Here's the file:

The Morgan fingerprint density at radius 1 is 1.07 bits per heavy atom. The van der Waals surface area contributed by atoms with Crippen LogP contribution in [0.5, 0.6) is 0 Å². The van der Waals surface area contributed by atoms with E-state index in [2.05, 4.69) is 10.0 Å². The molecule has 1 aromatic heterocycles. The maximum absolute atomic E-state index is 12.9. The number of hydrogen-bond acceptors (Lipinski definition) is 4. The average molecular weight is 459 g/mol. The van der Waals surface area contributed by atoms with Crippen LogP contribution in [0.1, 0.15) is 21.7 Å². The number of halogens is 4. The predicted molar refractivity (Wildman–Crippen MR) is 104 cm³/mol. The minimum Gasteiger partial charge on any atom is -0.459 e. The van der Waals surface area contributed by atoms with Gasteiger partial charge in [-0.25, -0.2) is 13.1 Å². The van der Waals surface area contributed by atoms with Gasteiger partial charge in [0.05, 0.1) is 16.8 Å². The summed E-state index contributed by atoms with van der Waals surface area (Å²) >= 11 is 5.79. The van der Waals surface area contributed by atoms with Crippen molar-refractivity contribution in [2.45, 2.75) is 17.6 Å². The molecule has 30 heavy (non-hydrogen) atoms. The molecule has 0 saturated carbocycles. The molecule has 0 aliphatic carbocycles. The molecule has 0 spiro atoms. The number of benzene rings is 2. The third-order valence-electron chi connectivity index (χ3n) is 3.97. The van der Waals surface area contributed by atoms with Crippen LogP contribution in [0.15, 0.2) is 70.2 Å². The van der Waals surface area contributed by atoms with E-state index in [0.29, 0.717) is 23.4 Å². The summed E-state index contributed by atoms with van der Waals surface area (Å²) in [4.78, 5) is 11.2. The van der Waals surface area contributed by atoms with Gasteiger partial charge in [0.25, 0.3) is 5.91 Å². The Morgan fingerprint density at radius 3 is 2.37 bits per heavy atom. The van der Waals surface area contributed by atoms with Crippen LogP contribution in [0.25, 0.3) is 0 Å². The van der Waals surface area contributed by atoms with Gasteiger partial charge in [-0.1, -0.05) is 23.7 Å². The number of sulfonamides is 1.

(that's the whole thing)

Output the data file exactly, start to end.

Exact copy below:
The Morgan fingerprint density at radius 1 is 1.07 bits per heavy atom. The van der Waals surface area contributed by atoms with Crippen LogP contribution in [0.5, 0.6) is 0 Å². The van der Waals surface area contributed by atoms with E-state index in [2.05, 4.69) is 10.0 Å². The molecule has 1 aromatic heterocycles. The maximum absolute atomic E-state index is 12.9. The number of hydrogen-bond acceptors (Lipinski definition) is 4. The average molecular weight is 459 g/mol. The van der Waals surface area contributed by atoms with Crippen LogP contribution in [0.1, 0.15) is 21.7 Å². The number of halogens is 4. The predicted molar refractivity (Wildman–Crippen MR) is 104 cm³/mol. The minimum Gasteiger partial charge on any atom is -0.459 e. The van der Waals surface area contributed by atoms with Gasteiger partial charge in [-0.25, -0.2) is 13.1 Å². The van der Waals surface area contributed by atoms with Gasteiger partial charge in [0.05, 0.1) is 16.8 Å². The summed E-state index contributed by atoms with van der Waals surface area (Å²) >= 11 is 5.79. The van der Waals surface area contributed by atoms with Crippen molar-refractivity contribution in [2.45, 2.75) is 17.6 Å². The molecule has 30 heavy (non-hydrogen) atoms. The molecule has 0 saturated carbocycles. The molecule has 0 aliphatic carbocycles. The molecule has 0 spiro atoms. The number of benzene rings is 2. The third-order valence-electron chi connectivity index (χ3n) is 3.97. The van der Waals surface area contributed by atoms with Crippen LogP contribution in [0.15, 0.2) is 70.2 Å². The van der Waals surface area contributed by atoms with E-state index in [0.29, 0.717) is 23.4 Å². The summed E-state index contributed by atoms with van der Waals surface area (Å²) in [4.78, 5) is 11.2. The van der Waals surface area contributed by atoms with Gasteiger partial charge in [0.25, 0.3) is 5.91 Å². The Morgan fingerprint density at radius 3 is 2.37 bits per heavy atom. The van der Waals surface area contributed by atoms with Crippen LogP contribution in [0.25, 0.3) is 0 Å². The van der Waals surface area contributed by atoms with Gasteiger partial charge in [-0.1, -0.05) is 23.7 Å². The number of sulfonamides is 1.